A brownfield is property in which the expansion, redevelopment or reuse may be complicated by the presence or potential presence of a hazardous substance, pollutant or contaminant. A site is deteriorated and becomes environmentally unsafe. Contamination makes further use unsafe, and the direct cost of removing the hazards is greater than the potential return on investment. Often, brownfields began as industrial plants or businesses who had processes that resulted in contamination of the soil or groundwater or had hazardous materials, such as lead or asbestos, present in the building.
Historic reuse are buildings and sites with historical and cultural value and therefore cannot be profitably reused because of their layout and/or because the cost of preserving their historical or cultural aspects is too high. Historically significant buildings help preserve our heritage and reflect our culture. Historic reuse seeks a way to preserve these historic and cultural treasures and allow for uses that are sustainable over the long run. Most historical sites were buildings of significant civic importance. These structures are still architecturally significant and have local cultural value because of historic persons or events associated with them. Historic reuse is often truly an adaptive reuse – the redeveloped use may be totally different from the original use.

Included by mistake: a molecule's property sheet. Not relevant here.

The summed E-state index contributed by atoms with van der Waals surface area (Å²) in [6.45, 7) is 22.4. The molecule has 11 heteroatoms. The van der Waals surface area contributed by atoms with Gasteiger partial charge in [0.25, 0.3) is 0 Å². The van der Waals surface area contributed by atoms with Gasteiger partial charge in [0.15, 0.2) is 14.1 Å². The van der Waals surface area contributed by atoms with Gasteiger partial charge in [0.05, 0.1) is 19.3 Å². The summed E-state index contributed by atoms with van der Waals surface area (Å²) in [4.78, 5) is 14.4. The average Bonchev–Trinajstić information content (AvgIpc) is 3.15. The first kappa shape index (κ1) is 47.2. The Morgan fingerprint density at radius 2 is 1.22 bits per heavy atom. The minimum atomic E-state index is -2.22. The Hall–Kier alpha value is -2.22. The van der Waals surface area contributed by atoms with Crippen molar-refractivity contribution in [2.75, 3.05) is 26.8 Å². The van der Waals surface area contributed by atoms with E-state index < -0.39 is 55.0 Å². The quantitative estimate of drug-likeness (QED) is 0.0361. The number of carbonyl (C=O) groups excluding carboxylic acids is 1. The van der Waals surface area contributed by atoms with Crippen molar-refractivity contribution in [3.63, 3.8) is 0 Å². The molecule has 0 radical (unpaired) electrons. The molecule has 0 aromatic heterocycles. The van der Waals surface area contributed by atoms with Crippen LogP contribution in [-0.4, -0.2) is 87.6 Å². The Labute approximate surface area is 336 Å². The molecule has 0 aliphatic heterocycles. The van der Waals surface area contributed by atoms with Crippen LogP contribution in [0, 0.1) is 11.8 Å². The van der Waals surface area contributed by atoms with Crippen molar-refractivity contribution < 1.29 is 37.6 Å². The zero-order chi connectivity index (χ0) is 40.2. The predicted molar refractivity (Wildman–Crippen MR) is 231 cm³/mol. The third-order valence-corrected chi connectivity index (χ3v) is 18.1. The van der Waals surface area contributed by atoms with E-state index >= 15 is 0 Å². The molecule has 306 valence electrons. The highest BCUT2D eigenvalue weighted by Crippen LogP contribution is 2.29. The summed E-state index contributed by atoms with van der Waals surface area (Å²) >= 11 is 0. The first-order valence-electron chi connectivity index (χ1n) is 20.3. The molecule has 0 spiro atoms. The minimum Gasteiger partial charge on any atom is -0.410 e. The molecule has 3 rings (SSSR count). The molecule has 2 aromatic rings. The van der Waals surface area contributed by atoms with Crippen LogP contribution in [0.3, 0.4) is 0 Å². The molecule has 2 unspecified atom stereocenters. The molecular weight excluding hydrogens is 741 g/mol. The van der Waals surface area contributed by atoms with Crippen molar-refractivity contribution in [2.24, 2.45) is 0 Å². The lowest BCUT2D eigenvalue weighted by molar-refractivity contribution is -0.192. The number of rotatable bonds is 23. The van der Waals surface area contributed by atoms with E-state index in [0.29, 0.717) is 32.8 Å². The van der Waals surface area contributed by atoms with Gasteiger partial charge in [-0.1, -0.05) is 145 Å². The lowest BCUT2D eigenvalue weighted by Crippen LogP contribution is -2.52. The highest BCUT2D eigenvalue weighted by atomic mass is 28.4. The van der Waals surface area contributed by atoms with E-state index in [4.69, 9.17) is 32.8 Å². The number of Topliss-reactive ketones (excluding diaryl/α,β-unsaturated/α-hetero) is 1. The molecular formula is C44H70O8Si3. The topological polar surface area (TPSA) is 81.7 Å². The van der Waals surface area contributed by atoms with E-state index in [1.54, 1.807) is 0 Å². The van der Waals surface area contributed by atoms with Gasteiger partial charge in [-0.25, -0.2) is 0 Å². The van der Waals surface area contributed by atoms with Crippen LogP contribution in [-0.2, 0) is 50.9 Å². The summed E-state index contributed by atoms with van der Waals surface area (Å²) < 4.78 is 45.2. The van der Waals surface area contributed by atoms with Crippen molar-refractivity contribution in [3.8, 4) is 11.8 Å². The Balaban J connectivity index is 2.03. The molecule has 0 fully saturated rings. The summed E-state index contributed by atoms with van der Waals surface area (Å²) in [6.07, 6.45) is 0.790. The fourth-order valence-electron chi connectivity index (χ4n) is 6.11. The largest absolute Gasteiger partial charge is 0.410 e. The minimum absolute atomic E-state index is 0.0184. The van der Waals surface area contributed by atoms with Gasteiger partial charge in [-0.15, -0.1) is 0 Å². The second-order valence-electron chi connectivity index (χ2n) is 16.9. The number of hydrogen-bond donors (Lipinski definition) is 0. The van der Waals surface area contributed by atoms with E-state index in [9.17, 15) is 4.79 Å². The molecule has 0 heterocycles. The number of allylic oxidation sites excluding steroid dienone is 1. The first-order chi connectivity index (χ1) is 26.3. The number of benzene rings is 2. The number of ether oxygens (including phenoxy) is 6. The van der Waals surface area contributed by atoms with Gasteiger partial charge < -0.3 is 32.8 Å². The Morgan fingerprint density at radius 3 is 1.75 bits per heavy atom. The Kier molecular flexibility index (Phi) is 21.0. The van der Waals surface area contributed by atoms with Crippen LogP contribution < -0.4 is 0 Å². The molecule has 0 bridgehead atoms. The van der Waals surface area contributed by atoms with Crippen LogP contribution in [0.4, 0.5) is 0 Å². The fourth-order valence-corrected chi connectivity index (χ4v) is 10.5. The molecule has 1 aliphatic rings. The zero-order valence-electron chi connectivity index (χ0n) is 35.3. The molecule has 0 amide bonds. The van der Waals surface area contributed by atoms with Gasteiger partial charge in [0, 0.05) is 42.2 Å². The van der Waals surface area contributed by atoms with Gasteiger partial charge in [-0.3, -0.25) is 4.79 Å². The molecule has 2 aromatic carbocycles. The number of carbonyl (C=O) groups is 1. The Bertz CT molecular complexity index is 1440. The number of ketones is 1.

There are similarities and differences between the three types of reuse. If fact, many deteriorated sites are situations where two or all three types exist. Any one, two or three types present at a site can make the rehabilitation of the property a challenge.
Communities that want to address adaptive reuse in their master plan need to consider several things: